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Our Montessori at Home Environment


Montessori permeates our home in many ways. One way, though, is a Montessori designated room. Our dedicated Montessori at Home environment is not a large space. The room is a {small} classroom where we keep all our Montessori materials. T

he boys know this room is sacred {ah-hem – too strong?) in that their trains and other misc wonderful toys stay in their play spaces. We integrate Montessori throughout our home with several reading nooks, low coat racks, stools to give our boys access to sinks, toilets, snacks, etc and their own cabinet for dishes and glasses for them to access when they need to help themselves. All of these spaces are a work in progress.

I thought I’d give you a peak at the progress of our Montessori at Home environment for preschoolers and toddlers.


Montessori at Home Environment

The flow of the room is my focus at the moment. Currently, the shelves move from Practical Life to Sensorial to Language to Math to Life Sciences to Geography/Culture. Of course, language is found throughout the other areas of the room.

I rotate materials every few weeks. I will also mention that I am fortunate to be able to really focus on the 3-4 year old range. I stay home with our 3 year old, while my older son attends Montessori. So, this fact helps avoid overloading the shelves in such a small space.

Montessori at Home Practical Life


In the top left, there is a hand transfer or pouring of beads work. Next to it is a tonging work with clear gems and a small bath mat I found at Target. Then we have a four part sorting work with small wooden beautifully colored small round beads from Spielgaben.

On the bottom shelf is a Hex board from Montessori Services, then an open and close basket and another gem from Spielgaben, their beading work. {I was given these materials from Spielgaben for review in a later post.)


Montessori at Home Sensorial


We have pre-sensorial and sensorial on these shelves. You can see the Pink Tower (the Brown Stair was on top of the Practical Life shelves) to the left. On top of the shelves is our Geometry Cabinet.

Not shown in this image are our Knobless Cylinders, which sit to the right of the Geometry Cabinet. On the first shelf, we have a basket of WEDGiTS (I always have some sort of building or pattern block on the shelf), then the Triangle Box and a small version of the Knobbed Cylinders. O

n the bottom shelf we have Plan Toy’s Geometric Sorting Board, the Rectangle Box and the Binomial Cube.

Montessori at Home Language


Our language shelves are filled mostly with Pink Level works for my 3 year old. This shelf is a new one. Montessori shelving is pricey so I am always looking for alternatives. ClosetMaid’s Closet Organizer is a great (and inexpensive) one.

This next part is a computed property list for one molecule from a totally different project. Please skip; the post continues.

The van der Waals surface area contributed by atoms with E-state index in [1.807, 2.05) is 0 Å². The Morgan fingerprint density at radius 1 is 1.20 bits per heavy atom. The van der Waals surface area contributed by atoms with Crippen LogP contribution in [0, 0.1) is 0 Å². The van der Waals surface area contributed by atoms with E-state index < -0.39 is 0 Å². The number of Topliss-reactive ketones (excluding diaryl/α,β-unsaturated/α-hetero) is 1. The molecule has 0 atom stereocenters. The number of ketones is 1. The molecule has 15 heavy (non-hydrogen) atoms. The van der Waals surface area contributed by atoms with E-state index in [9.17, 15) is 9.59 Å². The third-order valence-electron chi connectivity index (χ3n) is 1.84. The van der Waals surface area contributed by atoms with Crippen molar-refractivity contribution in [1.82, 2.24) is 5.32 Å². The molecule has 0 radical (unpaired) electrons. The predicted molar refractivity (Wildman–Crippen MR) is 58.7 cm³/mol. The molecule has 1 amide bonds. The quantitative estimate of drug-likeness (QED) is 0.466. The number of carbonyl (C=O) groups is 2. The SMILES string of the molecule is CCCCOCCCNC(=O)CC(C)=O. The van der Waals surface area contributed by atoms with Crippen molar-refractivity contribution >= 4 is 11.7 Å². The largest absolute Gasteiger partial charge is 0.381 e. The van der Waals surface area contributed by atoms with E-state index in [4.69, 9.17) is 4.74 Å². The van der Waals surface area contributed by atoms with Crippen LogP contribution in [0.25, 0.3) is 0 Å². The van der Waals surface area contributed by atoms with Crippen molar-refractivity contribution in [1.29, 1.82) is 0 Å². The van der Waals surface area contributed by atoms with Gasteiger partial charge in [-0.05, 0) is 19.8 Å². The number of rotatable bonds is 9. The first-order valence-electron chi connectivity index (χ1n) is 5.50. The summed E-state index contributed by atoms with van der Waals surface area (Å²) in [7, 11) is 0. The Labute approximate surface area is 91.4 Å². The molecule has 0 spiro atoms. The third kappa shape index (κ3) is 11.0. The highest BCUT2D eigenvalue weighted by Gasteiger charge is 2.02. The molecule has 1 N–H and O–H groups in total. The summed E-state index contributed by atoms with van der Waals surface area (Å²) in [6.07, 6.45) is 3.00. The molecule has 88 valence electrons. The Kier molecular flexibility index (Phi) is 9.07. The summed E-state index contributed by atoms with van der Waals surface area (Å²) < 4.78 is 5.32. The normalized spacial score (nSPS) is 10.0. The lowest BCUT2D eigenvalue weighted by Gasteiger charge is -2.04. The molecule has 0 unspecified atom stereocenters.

I am so please with this shelf, I have ordered another one for Blue Level work. On the top we have pre-reading work: a mammal and plant card sort and small to large image match.

Then our Sound of the Week basket, then our Sound Group basket, then (a-e-i-o-u) short vowel word images and their corresponding labels next to them.

On the second shelf, I prepared Melissa & Doug’s See & Spell with only short vowel words and in the basket are the exact letters to match the words as the control of error. I found these great pink pencil containers at Goodwill for $1 each that are perfect for short vowel objects and their labels.

Next to that work is a box with short vowel words and the exact letters from the moveable alphabet for the child to spell. Behind that work is a mixed object basket so my older son can use the moveable alphabet to spell short vowel words.

On the bottom, I have the only Blue Level work with is a Digraph “Bingo” Chart sitting on top of the Moveable Alphabet box. Then we have writing boards, slips of paper and pencils, a word builder tool and then a basket of word families. I also have Sound Necklaces hanging up for the boys to hunt down objects in our home that begin with various sounds. Kids love to play fetch!

Montessori at Home Math


Tucked away in the corner are the Math shelves. Red Rods on top, then a pre-math Lego work with Duplos and the Spindle Boxes. On the next shelf, Fraction Skittles, Counters and Teen Hanging Board. On the bottom shelf we have the Power of Three cube and Geometric Solids (a sensorial material). Then you can see a work desk which breaks math and life sciences.

I am going to stop here for now. I will post Life Science, History and Geography/Culture in my next post. I hope this information was enough for you at this point! Please make a comment with any questions. I love hearing from you!


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